e-mail us
Professor, university reach compromise

NCR Staff

Moni McIntyre, ousted recently as theology professor at Duquesne University in Pittsburgh, will remain a member of the university’s faculty but teach in a different department.

Under terms of a compromise, McIntyre, a former nun who became an Episcopal priest, will teach in the Graduate Center for Social and Public Policy rather than in theology, where she was a tenured professor. Officials at Duquesne had threatened full dismissal.

“It’s a compromise, but it’s a good enough compromise,” said McIntyre of the Jan. 31 university agreement to have her teach in the Graduate Center.

Moves against McIntyre, a former Immaculate Heart of Mary nun, began in early January after Duquesne President John E. Murray was notified of McIntyre’s Episcopal ordination on Dec. 16. Murray said McIntyre’s ordination “necessarily repudiates certain teachings of the Roman Catholic church.” As a result, he said, she would no longer be able to teach theology (NCR, Feb. 2).

It would be a contradiction, Murray said, to keep McIntyre “as a teacher of Roman Catholic theology” when she had become a “publicly proclaimed official teacher of Anglican doctrine.”

The actuality, McIntyre told NCR, was that she was teaching ethics and moral theology rather than specializing in Roman Catholic theology per se. A rabbi and a Methodist have taught in the same position, she said.

When McIntyre accepted the job in 1990, she said, the position had not called for a Roman Catholic but rather, a person “familiar with” Roman Catholic theology. “I wasn’t addressing papal infallibility or the Real Presence or the ordination of women in my classes,” said McIntyre. “It was feminism, ecological ethics, health care ethics.”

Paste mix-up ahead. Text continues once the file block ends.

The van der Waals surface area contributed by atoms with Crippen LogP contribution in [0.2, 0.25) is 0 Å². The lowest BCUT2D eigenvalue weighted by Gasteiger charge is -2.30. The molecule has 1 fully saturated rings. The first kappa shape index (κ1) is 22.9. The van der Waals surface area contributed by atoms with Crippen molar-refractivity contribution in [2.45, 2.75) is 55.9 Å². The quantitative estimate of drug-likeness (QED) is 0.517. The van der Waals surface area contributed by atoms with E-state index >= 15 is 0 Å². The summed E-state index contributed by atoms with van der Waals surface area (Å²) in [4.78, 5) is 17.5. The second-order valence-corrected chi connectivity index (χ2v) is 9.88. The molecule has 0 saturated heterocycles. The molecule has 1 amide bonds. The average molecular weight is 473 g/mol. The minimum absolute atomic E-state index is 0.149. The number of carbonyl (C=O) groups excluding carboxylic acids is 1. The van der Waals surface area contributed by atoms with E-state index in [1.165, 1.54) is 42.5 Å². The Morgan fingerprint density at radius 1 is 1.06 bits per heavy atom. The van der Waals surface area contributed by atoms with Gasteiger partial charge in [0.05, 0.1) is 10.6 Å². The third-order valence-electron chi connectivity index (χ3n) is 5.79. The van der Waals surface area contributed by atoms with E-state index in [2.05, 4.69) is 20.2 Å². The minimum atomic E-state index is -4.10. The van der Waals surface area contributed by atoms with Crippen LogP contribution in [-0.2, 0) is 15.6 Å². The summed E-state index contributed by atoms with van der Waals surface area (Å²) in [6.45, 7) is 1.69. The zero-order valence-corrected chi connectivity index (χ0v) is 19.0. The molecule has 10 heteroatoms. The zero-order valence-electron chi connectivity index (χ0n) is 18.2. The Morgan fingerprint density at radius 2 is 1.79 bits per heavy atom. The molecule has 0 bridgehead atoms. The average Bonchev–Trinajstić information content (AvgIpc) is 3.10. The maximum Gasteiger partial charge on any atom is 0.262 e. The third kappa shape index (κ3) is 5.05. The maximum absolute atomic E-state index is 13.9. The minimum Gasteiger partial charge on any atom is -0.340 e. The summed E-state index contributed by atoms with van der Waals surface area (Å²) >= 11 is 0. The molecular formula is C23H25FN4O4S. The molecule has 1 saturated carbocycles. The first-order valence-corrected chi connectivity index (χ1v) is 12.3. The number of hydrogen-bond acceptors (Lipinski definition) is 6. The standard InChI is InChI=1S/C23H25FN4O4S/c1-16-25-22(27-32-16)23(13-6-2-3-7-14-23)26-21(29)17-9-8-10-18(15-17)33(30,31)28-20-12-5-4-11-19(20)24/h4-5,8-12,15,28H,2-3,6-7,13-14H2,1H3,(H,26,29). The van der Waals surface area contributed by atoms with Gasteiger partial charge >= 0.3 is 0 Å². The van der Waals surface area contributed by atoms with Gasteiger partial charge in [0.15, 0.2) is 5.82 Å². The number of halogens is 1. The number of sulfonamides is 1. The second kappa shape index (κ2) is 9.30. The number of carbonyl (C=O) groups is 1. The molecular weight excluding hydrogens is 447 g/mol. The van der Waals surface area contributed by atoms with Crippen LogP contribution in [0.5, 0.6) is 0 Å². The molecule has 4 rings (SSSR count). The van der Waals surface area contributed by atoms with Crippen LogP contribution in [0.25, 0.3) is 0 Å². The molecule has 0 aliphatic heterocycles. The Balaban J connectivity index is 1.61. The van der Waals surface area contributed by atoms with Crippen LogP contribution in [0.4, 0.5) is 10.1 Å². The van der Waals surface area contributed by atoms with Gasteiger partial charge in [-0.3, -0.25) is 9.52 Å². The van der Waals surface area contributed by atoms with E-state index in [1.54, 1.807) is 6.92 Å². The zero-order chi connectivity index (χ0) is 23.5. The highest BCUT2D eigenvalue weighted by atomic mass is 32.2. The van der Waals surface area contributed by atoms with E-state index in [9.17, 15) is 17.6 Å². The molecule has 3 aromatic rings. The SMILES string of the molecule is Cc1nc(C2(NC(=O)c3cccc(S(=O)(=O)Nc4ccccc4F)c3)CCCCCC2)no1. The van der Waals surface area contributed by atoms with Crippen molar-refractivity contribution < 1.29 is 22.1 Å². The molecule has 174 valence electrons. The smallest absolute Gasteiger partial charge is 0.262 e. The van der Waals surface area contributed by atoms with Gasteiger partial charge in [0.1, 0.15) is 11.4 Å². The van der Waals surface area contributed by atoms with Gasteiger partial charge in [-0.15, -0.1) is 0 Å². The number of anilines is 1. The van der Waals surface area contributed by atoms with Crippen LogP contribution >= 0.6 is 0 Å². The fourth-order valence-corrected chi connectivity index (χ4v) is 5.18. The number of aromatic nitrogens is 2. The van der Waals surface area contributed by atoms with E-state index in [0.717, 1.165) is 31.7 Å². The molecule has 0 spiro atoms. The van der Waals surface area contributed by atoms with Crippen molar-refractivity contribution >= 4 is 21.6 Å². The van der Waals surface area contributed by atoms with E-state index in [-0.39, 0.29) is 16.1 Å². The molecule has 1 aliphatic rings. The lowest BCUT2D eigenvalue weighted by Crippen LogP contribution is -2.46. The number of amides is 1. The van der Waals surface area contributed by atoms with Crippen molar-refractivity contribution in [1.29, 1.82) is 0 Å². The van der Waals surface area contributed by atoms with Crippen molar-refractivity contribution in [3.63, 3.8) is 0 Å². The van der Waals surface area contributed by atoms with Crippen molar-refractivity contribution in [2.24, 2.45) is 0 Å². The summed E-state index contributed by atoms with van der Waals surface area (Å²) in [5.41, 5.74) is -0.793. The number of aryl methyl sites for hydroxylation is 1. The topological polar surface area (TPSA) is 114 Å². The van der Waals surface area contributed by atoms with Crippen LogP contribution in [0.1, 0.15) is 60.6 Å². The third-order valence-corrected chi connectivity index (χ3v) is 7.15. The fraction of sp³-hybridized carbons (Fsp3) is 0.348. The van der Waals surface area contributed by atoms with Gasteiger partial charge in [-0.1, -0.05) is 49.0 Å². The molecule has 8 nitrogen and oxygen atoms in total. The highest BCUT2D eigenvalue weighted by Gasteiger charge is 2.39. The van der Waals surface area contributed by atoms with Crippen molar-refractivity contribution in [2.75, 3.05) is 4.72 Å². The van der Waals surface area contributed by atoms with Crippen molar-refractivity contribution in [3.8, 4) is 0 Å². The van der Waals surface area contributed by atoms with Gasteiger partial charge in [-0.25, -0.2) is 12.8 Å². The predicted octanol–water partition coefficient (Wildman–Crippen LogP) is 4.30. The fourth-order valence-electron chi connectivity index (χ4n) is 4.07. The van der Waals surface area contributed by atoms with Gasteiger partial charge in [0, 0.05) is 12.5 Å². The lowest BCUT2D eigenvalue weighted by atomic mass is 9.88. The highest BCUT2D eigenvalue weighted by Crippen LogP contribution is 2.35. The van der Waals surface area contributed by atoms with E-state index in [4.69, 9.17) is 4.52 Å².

In 1998, on the advice of her lawyer, McIntyre informed her department head when she left her religious order to join the Episcopal church. She also told the dean.

McIntyre said that when the dean told her there would be “serious trouble” if McIntyre subsequently announced she was to be ordained, she understood the response to mean “don’t ask, don’t tell.”

Shortly after her Dec. 16 ordination, McIntyre said her department chair had asked her if rumors about it were true, and she had said yes. She saw the university president about an hour-and-a-half later. “He was upset and wanted my resignation. And I said I wasn’t giving it.”

When McIntyre returned from Christmas break on Jan. 8 she found a notice from her department head saying she should not come in to teach on Jan. 9.

McIntyre said she was accused in a Jan. 9 letter from Murray of misrepresenting herself when she was granted tenure in 1997. McIntyre said when she applied for tenure in September 1996 she had made no effort to contact the Episcopal bishop. She was still a Catholic and a nun.

McIntyre said she had felt called to ordination since her childhood. In recent years she had desisted because she wanted to remain a member of her religious order, she said. “But the call to the priesthood was quite genuine, and I needed to pursue it, even if it meant leaving.”

The chair of the National Coalition of American Nuns, Loretto Sr. Mary Ann Cunningham, issued a statement Jan. 29 expressing regret over the university’s decision to remove McIntyre from her theology post. “We applaud Dr. McIntyre’s courage and integrity,” Cunningham said, “and would suggest that her students might have been able to learn a great deal from her about the costly struggle to be faithful to God’s plan for their lives, about the requirements of an adult faith and about her prophetic response to a God-given call to priestly ministry.”

National Catholic Reporter, February 9, 2001